Curriculum Approaches

No Drawing Skill Required! An Activity That Connects the Brain and Art

two artworks

For many, art is inherently therapeutic. The act of creating can be a form of self-care, and it can also release a sense of calm. We all know the feeling of losing track of time when we enter into our creative flow state. We want our students to experience this, but we may not be sure where to start. One approach to try is through Neurographic art. This process is rooted in psychology and has ties to meditative practices. Let’s learn more about it!

What is Neurography?


Neurography is the branch of neurology that relates to nerves and the nervous system. This field of science is fascinating because it allows us to understand how our minds and bodies work. The study of neurology is a deep dive, but there are some ways we can tap into it in our classrooms.

When you hear the word, “neuro,” one of the first terms that might come to mind is neurons. Neurons are nerve cells that communicate between the brain and the body. As we begin to look at Neurographic art pieces, you might notice how the artworks resemble neurons and cell-like structures.

What is Neurographic Art?

two artworks

Russian psychologist Pavel Piskarev coined the term Neurographica® in 2014. He describes the process as a creative method of transforming the world. This process uses a drawing technique that links the conscience with the subconscious. The link is made by activating connections between brain cells and neurons. The result is an awareness and mindfulness that helps turn stress into calm.

An appealing characteristic of neuro art is that it does not require any drawing skill. If a student can hold a drawing material, they can participate. While we value the final product, the process of artmaking is also beneficial. Research shows that the act of making art is good for the brain because it decreases stress levels and increases focus.

How Do We Create Neurographic Art?

Neurographic art can look abstract or realistic. It doesn’t matter what style the end result is; what matters is how one approaches the activity. The goal of neuro art is to promote mindfulness and intentionality at a slower pace.

Here’s how you can implement the process in your classroom:

  1. Dim the lights and play relaxing music to set the stage.
  2. Encourage students to focus silently on what they are feeling as they think about a problem that is on their minds.
  3. Draw an intuitive line, scribble, or doodle that reflects the problem in five to ten seconds.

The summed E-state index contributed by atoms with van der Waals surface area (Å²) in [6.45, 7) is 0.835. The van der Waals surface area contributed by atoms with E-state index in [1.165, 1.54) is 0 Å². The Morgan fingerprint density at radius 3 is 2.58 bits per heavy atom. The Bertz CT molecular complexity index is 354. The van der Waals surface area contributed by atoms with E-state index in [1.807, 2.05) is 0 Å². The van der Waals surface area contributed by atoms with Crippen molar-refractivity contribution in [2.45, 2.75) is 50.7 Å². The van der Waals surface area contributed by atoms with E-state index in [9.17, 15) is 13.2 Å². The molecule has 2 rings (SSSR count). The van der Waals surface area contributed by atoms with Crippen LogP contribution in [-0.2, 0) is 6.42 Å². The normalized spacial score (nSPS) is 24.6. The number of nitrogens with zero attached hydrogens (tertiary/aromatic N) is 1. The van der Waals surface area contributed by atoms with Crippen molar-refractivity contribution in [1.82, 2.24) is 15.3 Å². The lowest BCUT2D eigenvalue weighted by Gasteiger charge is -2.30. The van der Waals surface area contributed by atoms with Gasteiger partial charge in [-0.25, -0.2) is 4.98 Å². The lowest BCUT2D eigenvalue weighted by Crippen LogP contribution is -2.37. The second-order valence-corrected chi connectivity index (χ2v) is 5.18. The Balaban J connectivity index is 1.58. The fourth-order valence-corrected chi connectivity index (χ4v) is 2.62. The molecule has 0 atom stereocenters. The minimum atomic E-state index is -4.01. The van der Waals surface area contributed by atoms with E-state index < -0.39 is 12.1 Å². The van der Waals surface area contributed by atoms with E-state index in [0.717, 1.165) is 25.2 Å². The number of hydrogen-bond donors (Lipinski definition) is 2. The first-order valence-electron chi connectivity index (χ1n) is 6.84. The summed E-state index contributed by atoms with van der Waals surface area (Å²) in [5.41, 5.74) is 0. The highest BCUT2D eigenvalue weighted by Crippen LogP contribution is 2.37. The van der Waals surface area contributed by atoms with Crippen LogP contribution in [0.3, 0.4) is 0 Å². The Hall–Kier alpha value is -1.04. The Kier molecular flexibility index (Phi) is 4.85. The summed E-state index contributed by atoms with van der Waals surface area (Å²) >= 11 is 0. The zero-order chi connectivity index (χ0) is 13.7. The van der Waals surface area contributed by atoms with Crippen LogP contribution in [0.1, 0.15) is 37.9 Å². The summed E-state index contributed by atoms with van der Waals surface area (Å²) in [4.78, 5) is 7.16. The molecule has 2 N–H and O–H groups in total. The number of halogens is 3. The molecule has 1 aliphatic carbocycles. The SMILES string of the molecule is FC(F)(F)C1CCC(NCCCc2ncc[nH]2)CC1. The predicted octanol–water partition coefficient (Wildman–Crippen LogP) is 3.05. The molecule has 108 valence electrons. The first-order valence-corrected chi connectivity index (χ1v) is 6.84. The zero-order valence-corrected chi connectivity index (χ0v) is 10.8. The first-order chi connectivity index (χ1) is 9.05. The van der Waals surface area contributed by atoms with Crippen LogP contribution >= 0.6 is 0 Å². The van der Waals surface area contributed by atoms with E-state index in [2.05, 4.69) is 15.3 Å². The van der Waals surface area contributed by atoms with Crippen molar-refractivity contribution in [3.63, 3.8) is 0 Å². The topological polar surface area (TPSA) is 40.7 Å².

loose line on white paper
  4. Examine the intersection of lines, and make connections by rounding off the corners.
    sample drawing
  5. Continue the drawing by adding transformational shapes and lines to fill the spaces. During this step, it might be hard to determine when the drawing is complete. Students might find themselves reaching a meditative state as they relax and dive further into the process.
    sample drawing
  6. Transform additional intersections by continuing to round off the corners where any lines and shapes meet.
    sample drawing
  7. Finish the piece with your medium of choice.
    final drawing with color

When implementing Neurographic art, students experience social and emotional learning. Two of the competencies of SEL are self-awareness and self-management. When students are aware of their emotions, feelings, and surroundings, they will be better equipped to manage their reactions.

More Resources to Explore

Many art teachers are bringing Neurographic art into their classrooms because of its connections between mindfulness and social-emotional learning. Take a look at the additional resources below to help you incorporate more SEL, mindfulness, and therapeutic artmaking processes into your curriculum.

Recognizing the social and emotional needs of your students is crucial. For students to flourish, you must focus on the whole child, starting with their well-being. Even in the art room, you can teach students to recognize their needs and find ways to regulate their emotions. There are many mindfulness strategies out there. Whether you give the one in this article a try or select another, you and your students are sure to enjoy taking the time to slow down.

Have you tried Neurographic art practices with your students?

What are your favorite artmaking activities that focus on mindfulness?

Magazine articles and podcasts are opinions of professional education contributors and do not necessarily represent the position of the Art of Education University (AOEU) or its academic offerings. Contributors use terms in the way they are most often talked about in the scope of their educational experiences.


Abby Schukei

Abby Schukei, a middle school art educator and AOEU’s Social Media Manager, is a former AOEU Writer. She focuses on creating meaningful experiences for her students through technology integration, innovation, and creativity.

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